Major disputes delay November peace summit
WASHINGTON - The Bush administration may delay its planned international peace conference until late November, so that Prime Minister Ehud Olmert and Palestinian Authority Chairman Mahmoud Abbas will have more time to formulate a joint declaration.
Olmert and Abbas will meet today at the prime minister's official residence in Jerusalem, and for the first time, their negotiating teams will also be present. The two leaders will first hold a private meeting and then brief the negotiating teams on the aims of the joint declaration.
This will be the start of the official negotiating process, which to date had been held behind closed doors between Olmert and Abbas.
There are significant gaps between the two sides' starting positions, and a particularly bitter dispute revolves around the essence and substance of the joint declaration they are expected to draft.
Olmert is now rejecting titles such as "declaration of principles" or "agreement of principles." Instead, he is proposing a general "declaration of interests" - a term that did not exist in previous negotiations - that would serve as a starting point for detailed negotiations to begin following the summit, which is scheduled to take place in Annapolis.
He is also demanding that the declaration include a reference to two previous documents: President George W. Bush's letter to prime minister Ariel Sharon on April 14, 2004, and the road map for a settlement of the Israeli-Palestinian conflict.
The Bush letter to Sharon stated that the border between Israel and the future Palestinian state could not be identical to the 1949 armistice line (i.e. the Green Line), due to the presence of "Israeli population concentrations" in the West Bank. Israel interprets this as referring to the large West Bank settlement blocs. The letter also says the final border will be established by agreement, which Israel interprets as referring to territorial exchanges.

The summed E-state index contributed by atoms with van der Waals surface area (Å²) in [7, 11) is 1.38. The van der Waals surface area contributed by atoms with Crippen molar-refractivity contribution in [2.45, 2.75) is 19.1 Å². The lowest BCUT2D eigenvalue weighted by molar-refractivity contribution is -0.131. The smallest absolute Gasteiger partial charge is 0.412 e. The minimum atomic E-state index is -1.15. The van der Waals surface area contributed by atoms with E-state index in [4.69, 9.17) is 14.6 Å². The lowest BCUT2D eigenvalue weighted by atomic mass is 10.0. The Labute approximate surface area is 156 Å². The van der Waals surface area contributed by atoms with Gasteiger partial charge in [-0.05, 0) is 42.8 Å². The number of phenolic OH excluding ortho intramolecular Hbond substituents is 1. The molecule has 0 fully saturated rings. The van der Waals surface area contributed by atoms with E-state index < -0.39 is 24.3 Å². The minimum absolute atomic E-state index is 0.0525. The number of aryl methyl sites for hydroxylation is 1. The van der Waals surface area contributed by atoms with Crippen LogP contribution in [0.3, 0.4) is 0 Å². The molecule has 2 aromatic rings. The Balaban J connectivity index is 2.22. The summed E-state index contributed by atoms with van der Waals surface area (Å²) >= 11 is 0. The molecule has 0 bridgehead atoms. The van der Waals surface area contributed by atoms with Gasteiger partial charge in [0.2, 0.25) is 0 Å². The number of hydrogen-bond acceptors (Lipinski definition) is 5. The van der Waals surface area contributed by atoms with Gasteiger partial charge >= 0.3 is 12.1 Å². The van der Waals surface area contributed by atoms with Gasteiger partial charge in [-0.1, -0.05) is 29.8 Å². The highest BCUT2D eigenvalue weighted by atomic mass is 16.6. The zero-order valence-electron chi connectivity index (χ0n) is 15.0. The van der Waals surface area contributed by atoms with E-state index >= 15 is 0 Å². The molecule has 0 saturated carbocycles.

The road map lays out a three-stage program for establishing a Palestinian state, and states that in the first stage, the Palestinian Authority must wage war on terrorism and reform PA institutions, while Israel must remove all illegal outposts established in the West Bank since 2001.
Abbas and his supporters in the Palestinian leadership fear that the United States has adopted Israel's position on the issue of the declaration, and would prefer a general statement. The Palestinians are demanding a detailed document that includes clear references to all the "core issues" of a permanent settlement - borders, Jerusalem and refugees. The Palestinians would also like to see a clear timetable for implementing such a settlement.
According to sources who spoke with senior PA officials in recent days, the following are the main demands that Abbas will present at the start of negotiations:
* Settlements: Israel should declare an immediate freeze on construction in the settlements and quickly evacuate the outposts, as well as several settlements.
* Borders: The declaration should state that the future border will be based on the 1967 lines. Exchanges of territory will be limited to 2 or 3 percent of the West Bank in order to ensure territorial contiguity for the future Palestinian state and prevent the division of the West Bank into several cantons surrounded by settlements. The territory to be exchanged must be equal in quantity and quality.
According to another Palestinian proposal, instead of referring to borders, the declaration would refer to the area of the Palestinian state in the West Bank (about 6,500 square kilometers).
b Safe Passage: The Palestinian state should have a sovereign area that will be used for passage between the West Bank and the Gaza Strip.
b Jerusalem: East Jerusalem, including the Old City, should be the capital of the Palestinian state and under full Palestinian sovereignty.
b Refugees: Israel should recognize its responsibility for the suffering of the Palestinian refugees and compensate them.
However, several of these demands are unacceptable to Israel, and the major differences in the two sides' positions guarantees that the negotiations will be difficult and complicated.
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